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Regex matching after ASCII characters

by Anonymous Monk
on Oct 05, 2011 at 20:15 UTC ( [id://929873]=perlquestion: print w/replies, xml ) Need Help??

Anonymous Monk has asked for the wisdom of the Perl Monks concerning the following question:

Thank you in advance for answering my question, I have been searching all afternoon for the correct regex to use and I feel the need to elevate the issue.

I am searching through a series of files, the beginning of the filename is guaranteed to have the first 6 characters as A-Z, the next two characters will be any combo of A-Z,0-9. The following two characters are A-Z. It is these last two characters that I am trying to match. I am running into problems where I am matching characters accidentally from the first part of the filename. E.g. If if I were searching for TL, STTLWA02TL01_2011-10- would correctly match, STTLWA02HJ01_2011-10- would erroneously match.

So my question is: how can I match my desired characters after the 8 initial characters?

This regex is obviously insufficient, since if $prompt_host = "TL", it will match it anywhere in the filename.

#Populate @traffic_file_list while (my $file = readdir(DIR)) { if($file =~ $prompt_host) { push(@traffic_file_list, $file); } }

Thank you!

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Re: Regex matching after ASCII characters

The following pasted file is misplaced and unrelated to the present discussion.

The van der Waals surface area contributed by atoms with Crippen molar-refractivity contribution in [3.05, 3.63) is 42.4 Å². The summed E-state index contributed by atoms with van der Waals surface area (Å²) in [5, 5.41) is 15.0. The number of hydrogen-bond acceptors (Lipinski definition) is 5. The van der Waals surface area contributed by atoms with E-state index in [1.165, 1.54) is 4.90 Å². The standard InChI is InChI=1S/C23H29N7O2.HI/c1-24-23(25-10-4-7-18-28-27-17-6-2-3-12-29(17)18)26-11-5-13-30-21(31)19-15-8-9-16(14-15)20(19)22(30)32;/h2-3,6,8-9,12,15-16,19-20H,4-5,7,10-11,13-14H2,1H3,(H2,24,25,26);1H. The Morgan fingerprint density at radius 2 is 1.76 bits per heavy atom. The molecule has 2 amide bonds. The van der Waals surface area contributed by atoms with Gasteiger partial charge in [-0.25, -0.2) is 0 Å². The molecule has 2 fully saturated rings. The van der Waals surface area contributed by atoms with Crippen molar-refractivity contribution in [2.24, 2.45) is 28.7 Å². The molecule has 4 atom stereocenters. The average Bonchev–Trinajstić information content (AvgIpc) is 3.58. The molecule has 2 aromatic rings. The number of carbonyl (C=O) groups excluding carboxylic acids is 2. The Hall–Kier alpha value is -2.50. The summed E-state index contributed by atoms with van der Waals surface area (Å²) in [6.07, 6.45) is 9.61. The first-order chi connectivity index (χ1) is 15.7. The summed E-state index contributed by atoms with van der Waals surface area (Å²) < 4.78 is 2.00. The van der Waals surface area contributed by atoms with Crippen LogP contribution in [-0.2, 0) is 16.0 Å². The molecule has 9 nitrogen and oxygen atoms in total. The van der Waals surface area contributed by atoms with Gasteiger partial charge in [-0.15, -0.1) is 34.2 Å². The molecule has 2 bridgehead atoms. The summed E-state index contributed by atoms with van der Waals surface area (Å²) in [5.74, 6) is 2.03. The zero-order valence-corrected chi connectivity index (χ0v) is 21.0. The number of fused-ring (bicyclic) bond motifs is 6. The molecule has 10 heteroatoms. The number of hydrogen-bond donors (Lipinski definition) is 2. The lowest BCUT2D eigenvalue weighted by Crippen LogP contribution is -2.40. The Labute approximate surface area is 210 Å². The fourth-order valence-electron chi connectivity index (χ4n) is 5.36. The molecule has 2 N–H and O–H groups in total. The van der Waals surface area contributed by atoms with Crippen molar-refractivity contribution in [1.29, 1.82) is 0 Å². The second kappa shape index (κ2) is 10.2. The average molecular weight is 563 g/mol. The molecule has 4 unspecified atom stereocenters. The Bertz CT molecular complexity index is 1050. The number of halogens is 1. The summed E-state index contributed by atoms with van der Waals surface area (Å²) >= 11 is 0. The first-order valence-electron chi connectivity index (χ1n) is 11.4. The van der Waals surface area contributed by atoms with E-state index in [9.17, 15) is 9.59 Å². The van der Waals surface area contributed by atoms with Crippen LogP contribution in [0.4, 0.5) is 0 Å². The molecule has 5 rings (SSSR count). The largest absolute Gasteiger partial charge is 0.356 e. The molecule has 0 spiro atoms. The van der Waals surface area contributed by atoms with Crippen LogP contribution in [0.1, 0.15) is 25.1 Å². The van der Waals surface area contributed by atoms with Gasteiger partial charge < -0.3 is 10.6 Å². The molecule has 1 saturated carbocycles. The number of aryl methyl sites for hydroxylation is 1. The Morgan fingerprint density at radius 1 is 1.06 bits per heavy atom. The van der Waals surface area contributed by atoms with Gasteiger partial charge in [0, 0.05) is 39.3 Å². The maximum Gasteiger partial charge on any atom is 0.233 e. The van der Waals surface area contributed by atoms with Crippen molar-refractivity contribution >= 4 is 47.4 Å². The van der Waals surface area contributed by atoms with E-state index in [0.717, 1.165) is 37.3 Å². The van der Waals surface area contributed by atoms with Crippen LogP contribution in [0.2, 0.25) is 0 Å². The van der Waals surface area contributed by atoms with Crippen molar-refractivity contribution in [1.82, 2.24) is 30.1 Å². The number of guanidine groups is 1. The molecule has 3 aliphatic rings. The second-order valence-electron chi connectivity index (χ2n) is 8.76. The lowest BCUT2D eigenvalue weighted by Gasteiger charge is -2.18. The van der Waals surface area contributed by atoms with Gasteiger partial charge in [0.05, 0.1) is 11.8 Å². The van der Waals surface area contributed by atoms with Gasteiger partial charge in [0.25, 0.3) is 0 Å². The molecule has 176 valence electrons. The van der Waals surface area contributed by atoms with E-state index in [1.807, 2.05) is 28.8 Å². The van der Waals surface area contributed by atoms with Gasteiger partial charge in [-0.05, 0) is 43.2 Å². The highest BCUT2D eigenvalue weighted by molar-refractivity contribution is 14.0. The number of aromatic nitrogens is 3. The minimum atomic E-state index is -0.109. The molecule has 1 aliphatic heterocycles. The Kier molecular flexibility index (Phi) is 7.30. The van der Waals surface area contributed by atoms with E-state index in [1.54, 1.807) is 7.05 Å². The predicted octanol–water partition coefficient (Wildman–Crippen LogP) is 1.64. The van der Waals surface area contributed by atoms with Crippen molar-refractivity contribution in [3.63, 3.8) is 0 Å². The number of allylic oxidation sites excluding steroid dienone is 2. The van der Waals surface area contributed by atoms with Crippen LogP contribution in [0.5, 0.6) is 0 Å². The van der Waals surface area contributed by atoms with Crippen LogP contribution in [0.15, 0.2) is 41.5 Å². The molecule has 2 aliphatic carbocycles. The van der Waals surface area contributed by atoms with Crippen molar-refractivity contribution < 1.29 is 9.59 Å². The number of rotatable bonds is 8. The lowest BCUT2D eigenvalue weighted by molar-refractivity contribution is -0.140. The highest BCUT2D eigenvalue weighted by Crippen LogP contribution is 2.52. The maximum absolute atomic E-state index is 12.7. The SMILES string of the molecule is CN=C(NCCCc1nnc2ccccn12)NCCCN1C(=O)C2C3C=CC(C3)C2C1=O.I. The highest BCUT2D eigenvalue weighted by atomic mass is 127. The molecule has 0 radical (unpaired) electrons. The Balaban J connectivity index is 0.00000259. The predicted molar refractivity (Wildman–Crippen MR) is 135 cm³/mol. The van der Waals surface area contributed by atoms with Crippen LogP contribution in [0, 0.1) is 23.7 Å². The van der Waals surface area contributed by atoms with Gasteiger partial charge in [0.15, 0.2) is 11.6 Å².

by suaveant (Parson) on Oct 05, 2011 at 20:31 UTC
    $file =~ m{ \A [A-Z]{6} [A-Z0-9]{2} $prompt_host }xms; But it wouldn't be a bad idea to do some sanity checks on $prompt_host before randomly injecting user entered text into your regexp.

                    - Ant
                    - Some of my best work - (1 2 3)

      Thanks for your quick response, I tried your code and am getting the same false positives.

      Example: $prompt_host = "BR|GR", filenames such as: YUGRABCKFI01- and GRREPCCOBE10- are erroneously being pushed. Here is how I implemented your code:

      while (my $file = readdir(DIR)) { if($file =~ m{ \A [A-Z0-9]{8} $prompt_host }xms) { push(@traffic_file_list, $file); } }
        The problem with your code is the "BR|GR". Perl will now match any of these 2:
        \A [A-Z0-9]{8} BR
        The second one matches. The solution would be to set $prompt_host to:
        $prompt_host = (?:BR|GR)

        And with some sanity checking:

        >perl -wMstrict -le "my @t = ( 'YUGRABCKFI01-', 'GRREPCCOBE10-', ); ;; ENTRY: for my $entry ('BR|RG', 'FI', '(?{ `rm -R *` })', '++') { my $rx = eval { qr{ \A [A-Z]{6} [A-Z\d]{2} (?: $entry) }xms }; if ($@) { print qq{user entered '$entry' is evil: $@}; next ENTRY; } for my $t (@t, @ARGV) { printf qq{%7s %-3smatch with '$t' \n}, qq{'$entry'}, $t =~ $rx ? '' : 'NO' ; } } " "STTLWA02RG01_2011-10-" 'BR|RG' NO match with 'YUGRABCKFI01-' 'BR|RG' NO match with 'GRREPCCOBE10-' 'BR|RG' match with 'STTLWA02RG01_2011-10-' 'FI' match with 'YUGRABCKFI01-' 'FI' NO match with 'GRREPCCOBE10-' 'FI' NO match with 'STTLWA02RG01_2011-10-' user entered '(?{ `rm -R *` })' is evil: Eval-group not allowed at runtime, use re 'eval' in regex m/ \A [A-Z]{6} [A-Z\d]{2} (?: (?{ `rm -R *` })) / at ... user entered '++' is evil: Quantifier follows nothing in regex; marked by <-- HERE in m/ \A [A-Z]{6} [A-Z\d]{2} (?: + <-- HERE +) / at ...

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